Authorised Push Payment (APP) fraud, or APP fraud, is rife in lockdown Britain.
APP scams occur when someone is deceived into authorising a payment to an account that they believe belongs to a legitimate person or company. Most commonly, fraudsters gain access to an individual’s information and then present themselves as a company with whom the hacked account owner is already doing business.
Hackers are known to sit passively for weeks, monitoring property transactions before swooping at the exact moment that a customer expects a payment to be made – a deposit on a house purchase or a one-off mortgage payment are common examples.
We are also seeing a worrying trend of commercial property and sophisticated investors being targeted. Payments are made by immediate bank transfer which cannot then be reversed.
The first step is prevention. Clients should take care to safeguard themselves; this might include calling the intended payee before making payment to check bank details or checking for any irregularities in correspondence with the intended payee.
Similarly, businesses should take extra steps to warn clients of the increased risk of APP fraud. Particular care should be taken if emails are being read on mobile devices, where it is not always possible to see that emails are coming from an unexpected source.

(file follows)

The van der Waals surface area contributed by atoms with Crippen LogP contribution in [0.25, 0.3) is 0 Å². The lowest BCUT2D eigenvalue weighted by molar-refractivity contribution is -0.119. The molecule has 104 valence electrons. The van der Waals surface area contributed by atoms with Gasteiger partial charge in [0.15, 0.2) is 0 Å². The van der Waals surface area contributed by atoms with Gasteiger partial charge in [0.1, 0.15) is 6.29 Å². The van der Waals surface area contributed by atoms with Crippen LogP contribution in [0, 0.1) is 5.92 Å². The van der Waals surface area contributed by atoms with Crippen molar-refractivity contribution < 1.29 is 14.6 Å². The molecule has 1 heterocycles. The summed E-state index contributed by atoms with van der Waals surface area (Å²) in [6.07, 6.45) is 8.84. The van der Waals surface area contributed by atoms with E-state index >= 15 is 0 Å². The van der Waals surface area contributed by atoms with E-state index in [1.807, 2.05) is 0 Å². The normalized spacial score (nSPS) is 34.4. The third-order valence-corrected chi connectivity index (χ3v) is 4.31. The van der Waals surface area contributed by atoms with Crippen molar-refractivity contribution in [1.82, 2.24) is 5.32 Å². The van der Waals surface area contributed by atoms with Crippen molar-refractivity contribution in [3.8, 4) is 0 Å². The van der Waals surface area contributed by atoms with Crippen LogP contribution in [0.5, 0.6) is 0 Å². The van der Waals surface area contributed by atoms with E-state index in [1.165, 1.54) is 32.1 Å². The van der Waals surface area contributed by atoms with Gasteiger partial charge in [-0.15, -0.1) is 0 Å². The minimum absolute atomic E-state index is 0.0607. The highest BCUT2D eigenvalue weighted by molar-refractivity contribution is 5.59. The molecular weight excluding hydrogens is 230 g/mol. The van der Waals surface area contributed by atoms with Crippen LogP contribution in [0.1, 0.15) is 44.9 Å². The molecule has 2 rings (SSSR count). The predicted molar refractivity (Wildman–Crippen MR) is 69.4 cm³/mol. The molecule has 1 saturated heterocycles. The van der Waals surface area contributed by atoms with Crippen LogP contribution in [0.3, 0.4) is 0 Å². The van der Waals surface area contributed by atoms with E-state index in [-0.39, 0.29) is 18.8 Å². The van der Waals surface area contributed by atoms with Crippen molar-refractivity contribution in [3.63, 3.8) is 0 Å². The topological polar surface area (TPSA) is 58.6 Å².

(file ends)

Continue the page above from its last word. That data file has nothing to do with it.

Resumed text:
To get their money back, clients should call their bank as soon as they think they have been scammed. Most banks have signed up to a voluntary code known as the Authorised Push Payment Scam Voluntary Code, which provides protection for customers by committing banks to reimburse customers in certain circumstances.
A formal complaint can also be made to the bank, and if your client is not satisfied with the outcome of their complaint, the next option is to ask the Financial Ombudsman Service to look into it.
Finally, was someone else negligent? Clients may be able to recover some money from that party or their insurer.
Dan Dodman is a partner inthe disputes resolution team at Goodman Derrick